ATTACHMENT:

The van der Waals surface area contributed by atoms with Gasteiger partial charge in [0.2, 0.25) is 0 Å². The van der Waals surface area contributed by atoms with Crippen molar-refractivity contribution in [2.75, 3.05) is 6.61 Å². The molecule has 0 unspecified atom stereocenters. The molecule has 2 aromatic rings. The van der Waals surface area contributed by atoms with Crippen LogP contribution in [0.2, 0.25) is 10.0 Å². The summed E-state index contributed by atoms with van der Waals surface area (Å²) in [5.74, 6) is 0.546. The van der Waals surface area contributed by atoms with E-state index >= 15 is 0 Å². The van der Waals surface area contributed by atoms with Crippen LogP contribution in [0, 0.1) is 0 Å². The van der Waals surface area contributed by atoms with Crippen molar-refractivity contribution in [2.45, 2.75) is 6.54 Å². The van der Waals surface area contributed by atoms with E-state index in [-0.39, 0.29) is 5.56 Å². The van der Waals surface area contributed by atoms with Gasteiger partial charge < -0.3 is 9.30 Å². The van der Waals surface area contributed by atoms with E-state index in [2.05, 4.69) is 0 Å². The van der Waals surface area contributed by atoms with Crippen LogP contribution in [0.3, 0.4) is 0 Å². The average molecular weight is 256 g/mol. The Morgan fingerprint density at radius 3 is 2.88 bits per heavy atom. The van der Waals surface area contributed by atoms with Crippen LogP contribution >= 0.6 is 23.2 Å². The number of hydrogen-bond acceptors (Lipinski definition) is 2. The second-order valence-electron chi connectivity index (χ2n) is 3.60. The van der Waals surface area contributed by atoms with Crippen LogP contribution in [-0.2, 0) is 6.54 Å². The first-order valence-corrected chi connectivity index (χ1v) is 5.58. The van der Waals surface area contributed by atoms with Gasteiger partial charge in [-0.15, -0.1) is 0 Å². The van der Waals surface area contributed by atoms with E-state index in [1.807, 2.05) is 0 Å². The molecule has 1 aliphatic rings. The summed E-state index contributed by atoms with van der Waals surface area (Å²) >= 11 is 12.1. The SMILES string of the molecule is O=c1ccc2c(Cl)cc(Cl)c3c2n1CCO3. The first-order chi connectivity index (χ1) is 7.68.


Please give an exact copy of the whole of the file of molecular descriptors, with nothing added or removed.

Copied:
The van der Waals surface area contributed by atoms with Gasteiger partial charge in [0.2, 0.25) is 0 Å². The van der Waals surface area contributed by atoms with Crippen molar-refractivity contribution in [2.75, 3.05) is 6.61 Å². The molecule has 0 unspecified atom stereocenters. The molecule has 2 aromatic rings. The van der Waals surface area contributed by atoms with Crippen LogP contribution in [0.2, 0.25) is 10.0 Å². The summed E-state index contributed by atoms with van der Waals surface area (Å²) in [5.74, 6) is 0.546. The van der Waals surface area contributed by atoms with E-state index >= 15 is 0 Å². The van der Waals surface area contributed by atoms with Crippen LogP contribution in [0, 0.1) is 0 Å². The van der Waals surface area contributed by atoms with Crippen molar-refractivity contribution in [2.45, 2.75) is 6.54 Å². The van der Waals surface area contributed by atoms with E-state index in [-0.39, 0.29) is 5.56 Å². The van der Waals surface area contributed by atoms with Gasteiger partial charge < -0.3 is 9.30 Å². The van der Waals surface area contributed by atoms with E-state index in [2.05, 4.69) is 0 Å². The van der Waals surface area contributed by atoms with Crippen LogP contribution in [0.3, 0.4) is 0 Å². The average molecular weight is 256 g/mol. The Morgan fingerprint density at radius 3 is 2.88 bits per heavy atom. The van der Waals surface area contributed by atoms with Crippen LogP contribution >= 0.6 is 23.2 Å². The number of hydrogen-bond acceptors (Lipinski definition) is 2. The second-order valence-electron chi connectivity index (χ2n) is 3.60. The van der Waals surface area contributed by atoms with Crippen LogP contribution in [-0.2, 0) is 6.54 Å². The first-order valence-corrected chi connectivity index (χ1v) is 5.58. The van der Waals surface area contributed by atoms with Gasteiger partial charge in [-0.15, -0.1) is 0 Å². The van der Waals surface area contributed by atoms with E-state index in [1.807, 2.05) is 0 Å². The molecule has 1 aliphatic rings. The summed E-state index contributed by atoms with van der Waals surface area (Å²) >= 11 is 12.1. The SMILES string of the molecule is O=c1ccc2c(Cl)cc(Cl)c3c2n1CCO3. The first-order chi connectivity index (χ1) is 7.68.